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Crucial Fact

  • His favourite word was debate.

Last in Parliament September 2018, as Conservative MP for York—Simcoe (Ontario)

Won his last election, in 2015, with 50% of the vote.

Statements in the House

Chris Stockwell February 13th, 2018

Mr. Speaker, this week, we lost former Ontario MPP Chris Stockwell. Stockwell was always feisty, colourful, and determined.

As a municipal councillor in Etobicoke, as a Progressive Conservative MPP, as a provincial cabinet minister, Chris Stockwell was truly one of a kind. He even did a stint as the speaker of the Legislative Assembly of Ontario in what some saw as a somewhat ironic turn, but it meant that the workload for the speaker was a little bit lighter. He was a maverick and a rebel.

Throughout his career in serving the public, Stockwell's fierce independence was on full display, and he became well known for his penchant for performance and irreverent sense of humour. Chris was a personality. His booming voice and character filled any room. We always knew if Chris was there.

Stockwell always believed in speaking his mind and fighting for what he believed. For this, he garnered the respect of friends and opponents alike. His contribution to our province will be long remembered, as will his fierce determination and character.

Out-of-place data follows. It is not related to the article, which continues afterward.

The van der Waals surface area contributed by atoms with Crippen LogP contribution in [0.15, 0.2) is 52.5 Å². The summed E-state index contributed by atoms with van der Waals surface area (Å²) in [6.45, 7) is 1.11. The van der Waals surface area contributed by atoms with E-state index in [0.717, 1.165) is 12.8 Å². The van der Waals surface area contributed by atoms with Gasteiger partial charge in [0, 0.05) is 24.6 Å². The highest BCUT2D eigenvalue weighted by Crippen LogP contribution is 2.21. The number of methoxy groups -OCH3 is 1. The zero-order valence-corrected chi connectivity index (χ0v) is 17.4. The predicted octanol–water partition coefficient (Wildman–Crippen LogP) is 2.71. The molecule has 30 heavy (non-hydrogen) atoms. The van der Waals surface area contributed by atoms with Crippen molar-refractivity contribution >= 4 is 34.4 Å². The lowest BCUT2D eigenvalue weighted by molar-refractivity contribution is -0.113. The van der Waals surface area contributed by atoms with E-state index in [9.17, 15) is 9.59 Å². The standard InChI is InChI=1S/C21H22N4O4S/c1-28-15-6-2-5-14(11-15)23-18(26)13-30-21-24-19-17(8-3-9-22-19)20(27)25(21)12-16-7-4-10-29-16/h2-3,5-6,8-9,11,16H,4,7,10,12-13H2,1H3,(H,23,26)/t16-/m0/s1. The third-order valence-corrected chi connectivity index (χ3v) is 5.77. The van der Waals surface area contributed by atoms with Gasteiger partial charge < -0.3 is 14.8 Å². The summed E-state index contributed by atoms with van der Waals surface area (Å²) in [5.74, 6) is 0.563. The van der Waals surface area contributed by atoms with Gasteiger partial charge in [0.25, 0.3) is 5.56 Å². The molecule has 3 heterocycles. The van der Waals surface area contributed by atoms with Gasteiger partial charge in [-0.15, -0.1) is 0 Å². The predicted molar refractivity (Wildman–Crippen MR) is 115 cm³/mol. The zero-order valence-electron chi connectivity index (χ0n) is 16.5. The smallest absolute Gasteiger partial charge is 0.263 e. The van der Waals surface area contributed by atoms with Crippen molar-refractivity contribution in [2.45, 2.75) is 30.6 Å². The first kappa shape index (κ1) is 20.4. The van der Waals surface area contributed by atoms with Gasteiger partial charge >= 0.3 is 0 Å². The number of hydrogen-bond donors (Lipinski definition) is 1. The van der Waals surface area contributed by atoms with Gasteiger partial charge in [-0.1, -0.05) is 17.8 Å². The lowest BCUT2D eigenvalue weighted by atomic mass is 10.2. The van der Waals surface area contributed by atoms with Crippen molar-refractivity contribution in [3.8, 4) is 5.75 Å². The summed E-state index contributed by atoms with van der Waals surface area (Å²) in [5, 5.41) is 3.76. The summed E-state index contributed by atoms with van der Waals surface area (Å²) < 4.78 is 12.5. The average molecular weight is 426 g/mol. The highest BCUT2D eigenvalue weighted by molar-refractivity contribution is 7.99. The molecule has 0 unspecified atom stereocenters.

Halifax Explosion December 6th, 2017

Mr. Speaker, 100 years ago, Halifax was a bustling wartime port city. It served as a primary base for the Royal Canadian Navy and facilitated the transportation of tens of thousands of troops and millions of tonnes of supplies destined to support the Canadian, American, and British troops fighting in the First World War.

Tragedy struck on the morning of December 6, 1917, when the vessels Imo and Mont-Blanc collided, setting off a dreadful, deafening explosion that destroyed everything in its path with its initial blast and ignited a raging fire that swept across the city. It was the largest ever man-made explosion at that time and shattered windows in Truro, over 100 kilometres away.

The Halifax explosion resulted in the deaths of nearly 2,000 people. It injured and blinded 9,000 more and forced nearly 25,000 into homelessness. Shocked and saddened by the news of such devastation, aid poured in from across Canada and around the world to provide relief to the survivors.